Background: Exhaled nitric oxide (FeNO) is a biomarker for eosinophilic inflammation in the airways and for responsiveness to corticosteroids in asthmatics.
Objective: We sought to identify in adults the genetic determinants of fractional exhaled nitric oxide (FeNO) levels and to assess whether environmental and disease-related factors influence these associations.
Methods: We performed a genome-wide association study of FeNO through meta-analysis of two independent discovery samples of European ancestry: the outbred EGEA study (French Epidemiological study on the Genetics and Environment of Asthma, N = 610 adults) and the Hutterites (N = 601 adults), a founder population living on communal farms. Replication of main findings was assessed in adults from an isolated village in Sardinia (Talana study, N = 450). We then investigated the influence of asthma, atopy and tobacco smoke exposure on these genetic associations, and whether they were also associated with FeNO values in children of the EAGLE (EArly Genetics & Lifecourse Epidemiology, N = 8858) consortium.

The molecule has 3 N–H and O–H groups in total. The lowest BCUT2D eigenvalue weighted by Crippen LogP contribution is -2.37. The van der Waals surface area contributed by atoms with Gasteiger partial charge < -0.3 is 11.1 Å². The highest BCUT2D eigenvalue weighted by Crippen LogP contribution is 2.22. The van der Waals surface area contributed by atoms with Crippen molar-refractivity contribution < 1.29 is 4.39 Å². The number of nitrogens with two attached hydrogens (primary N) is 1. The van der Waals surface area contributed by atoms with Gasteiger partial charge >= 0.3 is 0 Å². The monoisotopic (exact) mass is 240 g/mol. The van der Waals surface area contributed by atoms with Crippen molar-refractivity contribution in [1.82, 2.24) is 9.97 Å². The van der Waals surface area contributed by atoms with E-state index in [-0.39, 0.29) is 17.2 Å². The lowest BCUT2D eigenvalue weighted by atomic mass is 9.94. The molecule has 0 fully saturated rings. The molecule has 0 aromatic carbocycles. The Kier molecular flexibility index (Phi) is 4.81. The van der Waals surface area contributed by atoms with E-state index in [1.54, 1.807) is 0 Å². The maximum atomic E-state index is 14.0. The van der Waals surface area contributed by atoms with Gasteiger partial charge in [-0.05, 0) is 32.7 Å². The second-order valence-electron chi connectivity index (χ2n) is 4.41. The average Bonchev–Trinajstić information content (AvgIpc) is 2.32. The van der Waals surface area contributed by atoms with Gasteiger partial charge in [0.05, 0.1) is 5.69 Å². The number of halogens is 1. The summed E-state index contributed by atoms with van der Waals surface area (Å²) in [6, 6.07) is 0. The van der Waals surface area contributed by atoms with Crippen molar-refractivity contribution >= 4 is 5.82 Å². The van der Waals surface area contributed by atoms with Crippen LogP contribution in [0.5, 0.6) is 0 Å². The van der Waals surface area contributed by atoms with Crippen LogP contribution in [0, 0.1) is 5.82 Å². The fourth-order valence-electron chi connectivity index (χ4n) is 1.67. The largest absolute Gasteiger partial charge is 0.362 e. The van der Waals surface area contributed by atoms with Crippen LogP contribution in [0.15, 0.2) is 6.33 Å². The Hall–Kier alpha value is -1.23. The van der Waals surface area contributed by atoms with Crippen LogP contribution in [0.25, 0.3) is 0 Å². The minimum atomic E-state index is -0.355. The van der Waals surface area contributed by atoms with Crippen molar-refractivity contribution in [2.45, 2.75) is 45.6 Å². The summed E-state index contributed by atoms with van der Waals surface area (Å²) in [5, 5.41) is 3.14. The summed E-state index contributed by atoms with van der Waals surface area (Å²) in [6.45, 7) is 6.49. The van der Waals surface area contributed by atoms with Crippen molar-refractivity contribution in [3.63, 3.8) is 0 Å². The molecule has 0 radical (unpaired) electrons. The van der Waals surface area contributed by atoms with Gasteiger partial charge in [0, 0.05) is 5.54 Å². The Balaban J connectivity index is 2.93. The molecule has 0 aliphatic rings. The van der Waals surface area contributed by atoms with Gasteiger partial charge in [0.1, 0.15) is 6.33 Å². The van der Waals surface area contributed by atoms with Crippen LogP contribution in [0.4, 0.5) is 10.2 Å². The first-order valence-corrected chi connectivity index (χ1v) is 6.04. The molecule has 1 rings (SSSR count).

Results: We detected a common variant in RAB27A (rs2444043) associated with FeNO that reached the genome-wide significant level (P = 1.6 × 10(-7) ) in the combined discovery and replication adult data sets. This SNP belongs to member of RAS oncogene family (RAB27A) and was associated with an expression quantitative trait locus for RAB27A in lymphoblastoid cell lines from asthmatics. A second suggestive locus (rs2194437, P = 8.9 × 10(-7) ) located nearby the sodium/calcium exchanger 1 (SLC8A1) was mainly detected in atopic subjects and influenced by inhaled corticosteroid use. These two loci were not associated with childhood FeNO values.
Conclusions and clinical relevance: This study identified a common variant located in RAB27A gene influencing FeNO levels specifically in adults and with a biological relevance to the regulation of FeNO levels. This study provides new insight into the biological mechanisms underlying FeNO levels in adults.
Keywords: airway inflammation; asthma; atopy; exhaled nitric oxide; genetics; genome-wide association study.
© 2014 John Wiley & Sons Ltd.